And what, after all, is New
Year's Day for, if not for taking stock, and observing the passage
of the years...
And if we were to gaze back,
say, fifty years ago or so...
Man, what a year!
Fifty years ago...
World War II had been over
for less than ten years.
Walt Disney had just broadcast
the first of three television shows starring Fess Parker as Davy
Crockett in December of '54, and Crockett-mania was already beginning
to sweep the nation as 1955 dawned, spawning among other things
scores of recorded versions of the theme song - four of which
Which was somewhat unfortunate
for Disney, as in the final episode, set to air in February,
they'd already killed the character off.
Disney at this time was more
preoccupied with a new vision, however - a half completed park
in Anaheim that he'd sunk all his money into. Slated to open
in July, the idea that people would trudge out to the middle
of nowhere to see replicas of a turn of the century Main Street
and a European castle was ludicrous to many, and Disneyland as
'55 dawned was being referred to as "Disney's folly".
Again as 1955 dawned, Warner
Brothers announced (January 4th) that they had just signed a
young television actor from New York as the lead in the upcoming
film "Rebel Without a Cause". James Dean immediately
moved to California, to begin what was clearly going to be a
long and promising film career. (He had made a previous film,
"East of Eden", but that film was not scheduled to
be released until March.)
Also in January of '55, a recently
transplanted disc jockey from Cleveland held a Rhythm and Blues
show in New York City. He dubbed the thing a "Rock 'n' Roll"
show - a euphemism he'd been using for a couple of years by that
time. His name was Alan Freed.
Down South, a young singing
truck driver had just signed a one year contract with the Louisiana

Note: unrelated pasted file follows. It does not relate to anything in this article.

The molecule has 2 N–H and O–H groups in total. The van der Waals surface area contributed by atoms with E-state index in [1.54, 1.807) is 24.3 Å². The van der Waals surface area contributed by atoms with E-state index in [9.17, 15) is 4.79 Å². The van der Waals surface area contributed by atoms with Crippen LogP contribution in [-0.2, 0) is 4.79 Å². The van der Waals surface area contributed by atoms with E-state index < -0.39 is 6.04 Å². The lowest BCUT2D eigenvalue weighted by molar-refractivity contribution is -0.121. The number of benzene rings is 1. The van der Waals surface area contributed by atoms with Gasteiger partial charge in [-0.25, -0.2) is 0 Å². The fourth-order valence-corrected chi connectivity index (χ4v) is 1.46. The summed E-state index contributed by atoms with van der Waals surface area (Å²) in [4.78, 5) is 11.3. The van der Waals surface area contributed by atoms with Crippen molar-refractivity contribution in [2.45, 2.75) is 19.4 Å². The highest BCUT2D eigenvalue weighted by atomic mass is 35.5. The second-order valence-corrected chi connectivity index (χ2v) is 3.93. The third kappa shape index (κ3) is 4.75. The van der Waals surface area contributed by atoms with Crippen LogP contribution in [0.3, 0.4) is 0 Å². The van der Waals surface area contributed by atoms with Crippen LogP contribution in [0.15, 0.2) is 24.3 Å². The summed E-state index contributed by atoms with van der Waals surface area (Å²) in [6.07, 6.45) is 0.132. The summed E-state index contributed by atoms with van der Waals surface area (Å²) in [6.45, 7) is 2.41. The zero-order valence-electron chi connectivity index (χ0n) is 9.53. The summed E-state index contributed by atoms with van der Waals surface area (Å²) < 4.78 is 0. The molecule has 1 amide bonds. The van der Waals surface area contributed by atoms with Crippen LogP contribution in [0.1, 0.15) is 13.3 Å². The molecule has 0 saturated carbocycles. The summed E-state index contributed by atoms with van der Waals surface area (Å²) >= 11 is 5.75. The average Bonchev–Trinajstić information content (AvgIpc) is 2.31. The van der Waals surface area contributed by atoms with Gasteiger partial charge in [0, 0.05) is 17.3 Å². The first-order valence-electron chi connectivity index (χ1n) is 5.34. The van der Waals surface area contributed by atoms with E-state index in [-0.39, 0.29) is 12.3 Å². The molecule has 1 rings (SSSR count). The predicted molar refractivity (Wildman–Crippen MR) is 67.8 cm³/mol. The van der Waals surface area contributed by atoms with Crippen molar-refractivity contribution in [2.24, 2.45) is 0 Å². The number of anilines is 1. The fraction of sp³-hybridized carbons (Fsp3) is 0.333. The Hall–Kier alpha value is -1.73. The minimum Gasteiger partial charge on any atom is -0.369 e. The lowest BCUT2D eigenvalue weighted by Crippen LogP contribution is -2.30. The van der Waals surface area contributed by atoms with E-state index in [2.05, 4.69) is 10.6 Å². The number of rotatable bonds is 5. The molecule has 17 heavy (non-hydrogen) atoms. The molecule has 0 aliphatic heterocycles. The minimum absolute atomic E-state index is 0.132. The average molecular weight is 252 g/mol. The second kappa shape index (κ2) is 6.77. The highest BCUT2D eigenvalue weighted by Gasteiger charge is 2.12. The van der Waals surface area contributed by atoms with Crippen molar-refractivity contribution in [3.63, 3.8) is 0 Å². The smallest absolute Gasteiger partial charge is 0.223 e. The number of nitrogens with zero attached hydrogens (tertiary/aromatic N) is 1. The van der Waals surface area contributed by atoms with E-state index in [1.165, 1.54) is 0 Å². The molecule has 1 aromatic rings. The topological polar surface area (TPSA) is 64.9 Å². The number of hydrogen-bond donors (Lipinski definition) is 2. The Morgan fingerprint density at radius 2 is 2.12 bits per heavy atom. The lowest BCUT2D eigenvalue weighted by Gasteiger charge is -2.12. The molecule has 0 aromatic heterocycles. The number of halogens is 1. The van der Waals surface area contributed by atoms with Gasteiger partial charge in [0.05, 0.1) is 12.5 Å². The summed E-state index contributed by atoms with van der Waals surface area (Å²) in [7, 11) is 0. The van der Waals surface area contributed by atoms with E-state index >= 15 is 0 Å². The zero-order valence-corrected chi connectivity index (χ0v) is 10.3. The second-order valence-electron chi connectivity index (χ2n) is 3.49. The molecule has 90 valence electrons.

Hayride radio show. He was a country boy who belted out Rhythm
and Blues songs, and as 1955 dawned it appeared likely that Elvis
Presley was on his way to a reasonably decent career as a novelty
Country & Western singer.
At the same time, a guy in
Missouri had a similar novelty act, writing and performing Country
tunes which he would perform with his Rhythm and Blues band.
In early 1955 Chicago's Chess label saw potential in the act,
and the future was beginning to look promising for Chuck Berry.
Out in California, shooting
was wrapping up in El Segundo for a movie about juvenile delinquents.
The producers needed a suitable opening song, and the son of
the film's star suggested a little novelty record from his collection
that had been released the previous year, and disappeared without
much of an impact. It had been recorded by an aging Western Swing
band who were something of a novelty themselves, as they specialized
in taking Rhythm and Blues songs by Joe Turner and running them
through the Country/Swing mill.
That song, of course, was "Rock
Around the Clock", and by late Spring the term "Rock
'n' Roll" had gone from a regional catch phrase to an adolescent
obsession, and Bill Haley and his Comets had become the first
Fifty years ago . . .
Fifty years ago my parents
Fifty years ago my grandmother
was my age.